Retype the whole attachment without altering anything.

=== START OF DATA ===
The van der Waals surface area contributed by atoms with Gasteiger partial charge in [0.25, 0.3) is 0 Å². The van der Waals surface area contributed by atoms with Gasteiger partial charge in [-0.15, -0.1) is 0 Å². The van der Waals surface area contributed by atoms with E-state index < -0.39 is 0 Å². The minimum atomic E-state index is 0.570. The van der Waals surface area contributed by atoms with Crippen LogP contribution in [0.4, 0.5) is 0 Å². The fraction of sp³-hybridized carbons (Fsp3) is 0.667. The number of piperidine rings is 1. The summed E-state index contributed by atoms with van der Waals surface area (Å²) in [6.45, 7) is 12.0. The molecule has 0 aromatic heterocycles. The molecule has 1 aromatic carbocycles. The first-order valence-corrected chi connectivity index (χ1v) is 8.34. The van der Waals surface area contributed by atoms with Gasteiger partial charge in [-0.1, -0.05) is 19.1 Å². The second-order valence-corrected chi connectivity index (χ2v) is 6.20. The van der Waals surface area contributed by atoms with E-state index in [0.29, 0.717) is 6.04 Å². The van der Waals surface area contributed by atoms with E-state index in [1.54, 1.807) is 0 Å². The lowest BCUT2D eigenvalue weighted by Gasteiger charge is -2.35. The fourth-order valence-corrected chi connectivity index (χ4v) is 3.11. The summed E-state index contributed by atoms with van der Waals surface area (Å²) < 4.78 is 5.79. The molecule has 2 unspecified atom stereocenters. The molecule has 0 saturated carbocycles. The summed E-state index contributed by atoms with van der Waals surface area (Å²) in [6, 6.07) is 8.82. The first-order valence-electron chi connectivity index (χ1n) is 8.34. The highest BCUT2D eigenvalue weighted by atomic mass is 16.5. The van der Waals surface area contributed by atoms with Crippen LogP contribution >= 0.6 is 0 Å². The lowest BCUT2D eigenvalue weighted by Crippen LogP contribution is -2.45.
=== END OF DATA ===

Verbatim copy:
The van der Waals surface area contributed by atoms with Gasteiger partial charge in [0.25, 0.3) is 0 Å². The van der Waals surface area contributed by atoms with Gasteiger partial charge in [-0.15, -0.1) is 0 Å². The van der Waals surface area contributed by atoms with E-state index < -0.39 is 0 Å². The minimum atomic E-state index is 0.570. The van der Waals surface area contributed by atoms with Crippen LogP contribution in [0.4, 0.5) is 0 Å². The fraction of sp³-hybridized carbons (Fsp3) is 0.667. The number of piperidine rings is 1. The summed E-state index contributed by atoms with van der Waals surface area (Å²) in [6.45, 7) is 12.0. The molecule has 0 aromatic heterocycles. The molecule has 1 aromatic carbocycles. The first-order valence-corrected chi connectivity index (χ1v) is 8.34. The van der Waals surface area contributed by atoms with Gasteiger partial charge in [-0.1, -0.05) is 19.1 Å². The second-order valence-corrected chi connectivity index (χ2v) is 6.20. The van der Waals surface area contributed by atoms with E-state index in [0.29, 0.717) is 6.04 Å². The van der Waals surface area contributed by atoms with E-state index in [1.54, 1.807) is 0 Å². The lowest BCUT2D eigenvalue weighted by Gasteiger charge is -2.35. The fourth-order valence-corrected chi connectivity index (χ4v) is 3.11. The summed E-state index contributed by atoms with van der Waals surface area (Å²) < 4.78 is 5.79. The molecule has 2 unspecified atom stereocenters. The molecule has 0 saturated carbocycles. The summed E-state index contributed by atoms with van der Waals surface area (Å²) in [6, 6.07) is 8.82. The first-order valence-electron chi connectivity index (χ1n) is 8.34. The highest BCUT2D eigenvalue weighted by atomic mass is 16.5. The van der Waals surface area contributed by atoms with Crippen LogP contribution >= 0.6 is 0 Å². The lowest BCUT2D eigenvalue weighted by Crippen LogP contribution is -2.45.